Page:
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Expert Differentiates Carcinogen-Induced and Virally Associated HNSCC

Angelica Welch
Published: Monday, Oct 30, 2017

We are looking at newer approaches. Surgery, specifically robotic surgery, is being more frequently used for these patients. The idea is that we can clear out most of their disease and then perhaps they can get a lower radiation dose and spare chemotherapy afterwards. We are also looking at the possibility of using only radiation therapy. We know that chemotherapy is necessary for HPV-negative tumors; however, for HPV-positive disease, we may be able to get away with using less or no chemotherapy. There are a lot of clinical trials focusing on that right now.

What challenges have you observed with the HPV vaccination?

I am a strong proponent of vaccination. I have 2 children, and I can tell you as soon as they are old enough I will be dragging them to the pediatrician’s office to get them their shot because this presents a very real opportunity to prevent cancer. It has gotten more press for preventing cervical cancer, but we also believe it will prevent most cases of oropharyngeal cancer related to HPV, as well.

The side effects of the vaccine are pretty mild. A sore arm is the thing complained of most often; however, if you look on the internet, you can see a lot of websites alleging other bad things will happen. The science hasn't really borne that out. Hopefully, the HPV vaccine will put me out of a job and force me to learn something else in 20 years.

Unfortunately, the uptake has been low. Less than 30% of eligible people across the country get the vaccination. More girls than boys get it, but boys need to be vaccinated, too. It protects them not only against oropharyngeal cancer, but against genital warts, and possibly penile and anal cancer. 

One of the reasons that this vaccine hasn't been taken up too much is that there is an association of HPV as a sexually transmitted disease. There is a fear that we are giving our children mixed messages by vaccinating them at a young age against a disease that is sexually transmitted. I can understand that complaint, but at the same time I would do everything that I can to protect my children from getting cancer, and I don't think the squeamishness about them one day becoming sexually active should factor into that. 

What would you like your main message to be about HPV-related head and neck cancer?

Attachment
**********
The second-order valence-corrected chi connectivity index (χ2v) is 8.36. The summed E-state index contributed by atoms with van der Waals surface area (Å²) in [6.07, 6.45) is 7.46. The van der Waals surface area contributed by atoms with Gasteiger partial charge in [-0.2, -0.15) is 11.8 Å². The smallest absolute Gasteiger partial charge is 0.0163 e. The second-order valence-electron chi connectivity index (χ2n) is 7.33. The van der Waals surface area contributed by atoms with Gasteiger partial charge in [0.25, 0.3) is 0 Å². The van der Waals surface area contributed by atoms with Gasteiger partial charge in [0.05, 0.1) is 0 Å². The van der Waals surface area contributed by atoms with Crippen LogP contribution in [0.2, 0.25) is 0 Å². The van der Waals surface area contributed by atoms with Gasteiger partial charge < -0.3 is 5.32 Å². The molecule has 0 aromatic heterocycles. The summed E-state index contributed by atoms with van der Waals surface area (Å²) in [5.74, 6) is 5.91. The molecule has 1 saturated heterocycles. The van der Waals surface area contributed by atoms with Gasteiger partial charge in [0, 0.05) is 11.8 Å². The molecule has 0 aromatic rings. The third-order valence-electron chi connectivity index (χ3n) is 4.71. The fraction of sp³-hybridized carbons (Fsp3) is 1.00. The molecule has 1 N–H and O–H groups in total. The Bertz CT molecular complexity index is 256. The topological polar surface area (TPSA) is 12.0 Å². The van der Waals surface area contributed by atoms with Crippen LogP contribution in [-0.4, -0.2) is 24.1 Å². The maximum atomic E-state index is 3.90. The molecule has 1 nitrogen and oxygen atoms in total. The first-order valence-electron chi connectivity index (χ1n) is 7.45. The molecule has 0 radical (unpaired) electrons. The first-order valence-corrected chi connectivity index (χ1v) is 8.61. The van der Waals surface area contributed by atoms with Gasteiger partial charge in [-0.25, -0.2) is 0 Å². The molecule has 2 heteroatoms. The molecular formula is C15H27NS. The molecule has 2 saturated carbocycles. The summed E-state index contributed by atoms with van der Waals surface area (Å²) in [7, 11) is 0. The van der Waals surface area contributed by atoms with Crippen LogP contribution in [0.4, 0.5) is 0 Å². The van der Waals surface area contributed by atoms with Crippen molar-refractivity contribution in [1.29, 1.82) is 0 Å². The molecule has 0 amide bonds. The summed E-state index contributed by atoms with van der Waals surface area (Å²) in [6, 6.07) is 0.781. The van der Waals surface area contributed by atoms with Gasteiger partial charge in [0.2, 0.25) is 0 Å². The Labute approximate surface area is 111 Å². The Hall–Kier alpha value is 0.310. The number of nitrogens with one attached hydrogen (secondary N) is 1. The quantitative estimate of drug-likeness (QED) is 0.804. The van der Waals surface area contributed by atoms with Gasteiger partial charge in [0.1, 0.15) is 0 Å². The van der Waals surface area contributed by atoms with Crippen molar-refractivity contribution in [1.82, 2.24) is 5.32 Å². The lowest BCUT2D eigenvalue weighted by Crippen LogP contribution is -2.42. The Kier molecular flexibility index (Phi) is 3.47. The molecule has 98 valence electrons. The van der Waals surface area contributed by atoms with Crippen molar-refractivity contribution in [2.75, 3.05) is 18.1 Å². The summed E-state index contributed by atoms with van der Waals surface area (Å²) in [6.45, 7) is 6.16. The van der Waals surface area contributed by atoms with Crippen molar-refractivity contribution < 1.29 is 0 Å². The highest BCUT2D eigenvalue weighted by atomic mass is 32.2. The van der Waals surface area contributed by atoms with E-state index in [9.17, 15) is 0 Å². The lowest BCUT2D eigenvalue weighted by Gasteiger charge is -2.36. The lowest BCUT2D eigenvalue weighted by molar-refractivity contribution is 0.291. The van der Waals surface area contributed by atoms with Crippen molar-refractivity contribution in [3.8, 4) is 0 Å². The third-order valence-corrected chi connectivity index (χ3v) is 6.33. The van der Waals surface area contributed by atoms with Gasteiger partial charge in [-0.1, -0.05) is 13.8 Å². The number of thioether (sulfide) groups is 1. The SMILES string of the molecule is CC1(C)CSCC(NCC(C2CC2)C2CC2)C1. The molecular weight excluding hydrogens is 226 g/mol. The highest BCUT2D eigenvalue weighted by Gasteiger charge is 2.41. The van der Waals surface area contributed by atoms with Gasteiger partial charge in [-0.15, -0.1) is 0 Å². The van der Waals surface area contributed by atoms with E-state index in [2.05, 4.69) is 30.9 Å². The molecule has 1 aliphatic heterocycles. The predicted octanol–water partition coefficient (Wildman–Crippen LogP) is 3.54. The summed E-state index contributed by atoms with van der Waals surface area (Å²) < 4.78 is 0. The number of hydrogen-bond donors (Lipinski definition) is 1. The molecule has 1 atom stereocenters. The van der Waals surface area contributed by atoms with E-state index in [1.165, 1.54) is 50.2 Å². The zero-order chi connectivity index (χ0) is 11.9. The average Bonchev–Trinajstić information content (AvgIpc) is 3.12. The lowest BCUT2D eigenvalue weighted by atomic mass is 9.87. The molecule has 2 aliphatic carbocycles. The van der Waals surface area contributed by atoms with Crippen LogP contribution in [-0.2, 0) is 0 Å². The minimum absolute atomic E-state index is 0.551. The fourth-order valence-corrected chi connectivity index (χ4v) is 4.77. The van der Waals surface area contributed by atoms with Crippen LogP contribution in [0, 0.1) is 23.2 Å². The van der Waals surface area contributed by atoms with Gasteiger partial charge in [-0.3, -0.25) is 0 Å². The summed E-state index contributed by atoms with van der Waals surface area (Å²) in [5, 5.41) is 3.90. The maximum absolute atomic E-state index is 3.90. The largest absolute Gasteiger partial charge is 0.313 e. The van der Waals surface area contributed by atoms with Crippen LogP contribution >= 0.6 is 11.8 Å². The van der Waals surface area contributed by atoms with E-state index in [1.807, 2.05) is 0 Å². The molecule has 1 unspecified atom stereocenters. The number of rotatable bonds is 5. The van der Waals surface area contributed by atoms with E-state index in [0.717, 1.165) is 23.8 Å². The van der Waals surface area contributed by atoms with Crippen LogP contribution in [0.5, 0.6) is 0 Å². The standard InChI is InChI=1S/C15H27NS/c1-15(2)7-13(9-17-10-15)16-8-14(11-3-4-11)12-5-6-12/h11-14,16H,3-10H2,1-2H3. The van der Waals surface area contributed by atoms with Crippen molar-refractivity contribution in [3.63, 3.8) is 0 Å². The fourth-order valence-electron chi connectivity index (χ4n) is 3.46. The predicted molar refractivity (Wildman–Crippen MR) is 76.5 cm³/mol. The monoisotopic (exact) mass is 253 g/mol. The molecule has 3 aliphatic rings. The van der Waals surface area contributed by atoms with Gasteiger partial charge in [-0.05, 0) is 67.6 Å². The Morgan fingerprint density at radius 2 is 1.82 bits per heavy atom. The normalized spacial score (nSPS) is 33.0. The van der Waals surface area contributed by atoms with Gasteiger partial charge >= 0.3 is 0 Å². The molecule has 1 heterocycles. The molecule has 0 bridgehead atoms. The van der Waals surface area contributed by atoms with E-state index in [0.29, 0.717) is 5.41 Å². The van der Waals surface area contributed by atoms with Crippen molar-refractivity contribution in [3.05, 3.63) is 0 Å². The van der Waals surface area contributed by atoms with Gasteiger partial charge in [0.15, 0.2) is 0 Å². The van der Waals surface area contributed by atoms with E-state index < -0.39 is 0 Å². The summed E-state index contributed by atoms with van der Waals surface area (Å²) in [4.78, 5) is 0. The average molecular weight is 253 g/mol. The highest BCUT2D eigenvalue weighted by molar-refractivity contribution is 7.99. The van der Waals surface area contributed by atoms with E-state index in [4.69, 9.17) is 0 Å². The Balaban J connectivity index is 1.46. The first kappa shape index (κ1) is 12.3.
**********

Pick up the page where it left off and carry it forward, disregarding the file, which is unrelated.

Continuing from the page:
HNSCC is 2 entirely different diseases. Biologically and clinically, HPV-negative squamous cell carcinoma is a very different disease than HPV-positive squamous cell carcinoma. Therefore, clinical trials in the future need to differentiate between them. 

For HPV-negative disease, we need to focus on intensifying therapy and trying to get better outcomes. In the recurrent and metastatic setting, we need to focus on targeting things like CDK4/6 and other pathways that are possibly involved in cell cycle regulation. 

On the other hand, in the locally advanced setting of HPV-positive disease, we need to focus on de-intensifying therapy and trying to spare patients from toxicities. In the metastatic setting, the focus might be a bit different, as well. Immunotherapy might be even more important for HPV-positive disease. Although it is important for both groups, we may have different opportunities to target pathways, such as PI3K. There is also an opportunity to study therapeutic vaccines in this group.

The biggest thing moving forward is that we need to treat these cancers like the 2 entirely different diseases that they are, and not group them together just because, geographically, they occur in the same areas. 


View Conference Coverage
Online CME Activities
TitleExpiration DateCME Credits
Clinical Vignette Series: 34th Annual Chemotherapy Foundation Symposium: Innovative Cancer Therapy for Tomorrow®Feb 28, 20182.0
Community Practice Connections™: Translating Research to Inform Changing Paradigms: Assessment of Emerging Immuno-Oncology Strategies and Combinations Across Lung, Head and Neck, and Bladder CancersApr 28, 20182.0
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